Recently, I was standing on a stage behind a long table draped with a colorful tablecloth. The lights were so intense I could feel their heat. They glowed so brightly that I could only slightly make out the silhouettes of the people who sat on the first row. Beyond them, each row became less and less distinct as they graduated to the back of the theater, allowing the strong light to finally win the battle.
I have been in this same situation so many times in my life Ive lost count. In fact, I must say, Im very comfortable when Im there.
Since the audience was clearly out of focus, I relied on the things I could see in front of me on the table. They were things Im very familiar with -- things that I have worked with many, many times before. Directly in front of me was a brown grapevine wreath that was totally unadorned. On either side of it were various flowers that were grouped together by type and color.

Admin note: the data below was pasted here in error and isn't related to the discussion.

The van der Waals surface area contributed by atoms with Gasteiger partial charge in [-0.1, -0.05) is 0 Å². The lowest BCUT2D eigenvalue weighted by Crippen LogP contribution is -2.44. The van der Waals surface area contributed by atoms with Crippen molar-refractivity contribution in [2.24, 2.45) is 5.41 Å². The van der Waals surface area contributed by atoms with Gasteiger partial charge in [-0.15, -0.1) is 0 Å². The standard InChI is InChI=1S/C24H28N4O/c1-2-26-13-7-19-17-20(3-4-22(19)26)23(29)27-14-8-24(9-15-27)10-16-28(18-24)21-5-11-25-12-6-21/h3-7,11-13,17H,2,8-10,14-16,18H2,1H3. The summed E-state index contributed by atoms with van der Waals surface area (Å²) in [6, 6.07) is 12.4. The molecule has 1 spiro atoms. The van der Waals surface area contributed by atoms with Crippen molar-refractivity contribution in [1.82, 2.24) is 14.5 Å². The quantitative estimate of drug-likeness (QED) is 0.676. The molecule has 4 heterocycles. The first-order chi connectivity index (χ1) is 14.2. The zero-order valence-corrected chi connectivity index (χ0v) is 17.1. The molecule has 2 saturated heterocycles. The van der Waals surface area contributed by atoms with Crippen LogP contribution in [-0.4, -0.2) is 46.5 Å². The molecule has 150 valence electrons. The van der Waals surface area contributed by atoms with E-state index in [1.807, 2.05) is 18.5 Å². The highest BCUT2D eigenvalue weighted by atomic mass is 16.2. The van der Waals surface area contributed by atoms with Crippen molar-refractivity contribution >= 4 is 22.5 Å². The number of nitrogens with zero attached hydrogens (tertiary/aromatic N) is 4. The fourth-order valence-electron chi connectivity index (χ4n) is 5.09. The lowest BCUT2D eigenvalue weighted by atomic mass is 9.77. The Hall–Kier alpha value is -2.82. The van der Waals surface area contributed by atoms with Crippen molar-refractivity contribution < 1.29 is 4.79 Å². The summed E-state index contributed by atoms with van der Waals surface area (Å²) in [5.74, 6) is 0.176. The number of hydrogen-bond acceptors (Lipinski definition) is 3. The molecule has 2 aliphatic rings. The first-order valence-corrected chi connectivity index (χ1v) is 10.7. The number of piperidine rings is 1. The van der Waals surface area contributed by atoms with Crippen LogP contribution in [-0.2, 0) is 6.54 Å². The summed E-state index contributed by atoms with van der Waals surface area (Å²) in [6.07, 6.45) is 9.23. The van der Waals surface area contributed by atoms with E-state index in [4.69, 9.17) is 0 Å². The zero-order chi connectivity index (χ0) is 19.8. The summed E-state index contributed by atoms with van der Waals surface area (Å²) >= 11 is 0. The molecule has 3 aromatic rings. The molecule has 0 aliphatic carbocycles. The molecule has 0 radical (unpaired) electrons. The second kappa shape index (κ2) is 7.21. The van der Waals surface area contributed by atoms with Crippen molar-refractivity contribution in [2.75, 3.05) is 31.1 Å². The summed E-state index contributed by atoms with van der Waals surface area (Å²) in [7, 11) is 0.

It appeared to be the remains of an amazing garden thats foliage had just been carefully clipped to join forces with the plain, ordinary wreath form. By doing so, it was ready to become transformed into a gorgeous creation. All I had to do was make it happen.
Spools of various sizes, textures and colors of ribbon were neatly placed on the table in the center of the grapevine wreath. Next to it was a pair of scissors and several green pipe cleaners. Like a surgeon of sorts, I glanced around to make sure I had everything in front of me that I needed to create the wreath.
During my visual survey, I noticed my overly used glue gun was already oozing hot glue from its metal tip. I took a deep breath, addressed the audience and began to create.
This particular time, I looked at this process through different eyes. Although nothing about creating a wreath scared me in the least, I wondered to myself what if it did? After doing so many wreaths over the years, I feel that I could almost create one with my eyes closed.
Ive even referred to what I do as an easy task, wondering why some people have so much trouble successfully putting one together. For me, it has become second nature. To someone who has never created something like this before, I imagine standing in my shoes would be very scary.